BERKELEY -- Brandon McIlwain received his first college football scholarship three days before his 15th birthday. He was named the Pennsylvania Gatorade Player of the Year as a high school senior and was seen as one of the top dual-threat quarterbacks in the country. 

McIlwain was unlike most top prep athletes, though. He didn't shine in just one sport: He shined in two. And when we say shine, we mean it. McIlwain also was an All-American outfielder in high school and was invited to the Under Armour All-American baseball game. 

While most young star athletes turn their focus to one sport by the time they reach college recruitment, McIlwain made it known he wasn't like everyone else. 

"I really didn't have a first love," McIlwain told NBC Sports Bay Area before a recent practice at Evans Diamond. "Scholarships in football came first, but I always knew I wanted to play baseball too. It was kind of always a part of my decision making so I could come to college and let both of those sports play themselves out and see where I would want to continue on and have a career."

But McIlwain's journey took a detour from his preternatural stardom. It has brought him to two colleges and now, one fewer sport.

He began his college career in 2016 at South Carolina as a dual-sport athlete before transferring to Cal in May 2017.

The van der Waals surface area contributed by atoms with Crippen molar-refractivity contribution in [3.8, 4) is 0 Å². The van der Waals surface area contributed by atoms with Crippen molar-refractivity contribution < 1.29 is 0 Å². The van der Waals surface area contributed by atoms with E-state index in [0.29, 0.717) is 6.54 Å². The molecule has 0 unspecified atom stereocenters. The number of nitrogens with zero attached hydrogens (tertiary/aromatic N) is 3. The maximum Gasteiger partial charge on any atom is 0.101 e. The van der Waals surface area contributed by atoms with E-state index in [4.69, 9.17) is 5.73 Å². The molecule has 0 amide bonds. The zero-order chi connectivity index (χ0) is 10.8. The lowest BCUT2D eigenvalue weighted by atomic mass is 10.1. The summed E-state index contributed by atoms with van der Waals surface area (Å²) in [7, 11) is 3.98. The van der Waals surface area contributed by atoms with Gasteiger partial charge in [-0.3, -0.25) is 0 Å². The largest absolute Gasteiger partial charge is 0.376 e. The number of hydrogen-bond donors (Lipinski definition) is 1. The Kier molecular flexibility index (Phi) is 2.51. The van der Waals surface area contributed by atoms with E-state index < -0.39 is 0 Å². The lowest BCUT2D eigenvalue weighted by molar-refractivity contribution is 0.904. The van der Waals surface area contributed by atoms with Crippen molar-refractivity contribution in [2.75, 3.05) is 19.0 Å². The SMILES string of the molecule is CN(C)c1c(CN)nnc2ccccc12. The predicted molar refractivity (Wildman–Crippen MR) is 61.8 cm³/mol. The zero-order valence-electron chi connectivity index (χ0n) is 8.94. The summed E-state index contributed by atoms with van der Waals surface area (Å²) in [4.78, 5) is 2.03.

Upon joining the Cal football team, it became clear that McIlwain's future is on the diamond, not the gridiron. He played 10 games on the football field as a sophomore in 2018, where he totaled 1,166 yards of total offense, six touchdowns (two passing, four rushing) and eight interceptions. Despite missing the fall, McIlwain was named Cal's starting center fielder for the 2019 season, where he hit .258 in 62 at bats before a broken foot in April sidelined him for the rest of the season.


Though he played only 20 games last season, the Miami Marlins selected McIlwain in the 26th round of the 2019 MLB Draft. Soon after, he made two crucial life decisions: He was returning for his redshirt junior season on the baseball team, and he wouldn't be returning to the football program. 

From gridiron to baseball diamond

(Brandon McIlwain passed for 763 yards and rushed for another 403 in 2018. Photo via Casey Sapio/USATSI)

For the first time in his life, McIlwain was able to spend an entire fall with his baseball team before the season begins in the spring. He couldn't be happier with his decision ahead of Friday's season opener at Long Beach State.

"It's amazing that now I'm out here and playing baseball," McIlwain said. "The experience that I had with this team last year ... being back with a group that really likes to compete and have a good time, honestly, that was huge for me. This is a place I felt I was gonna get better, I was going to compete for the postseason and it's just a place I love playing."

Just because his playing days on the football field are behind him, McIlwain still is a quarterback at heart and will continue to have a QB's mindset on the baseball field. In center field, he serves as the eyes of the defense and will make his voice be heard, just like a quarterback calling the offense.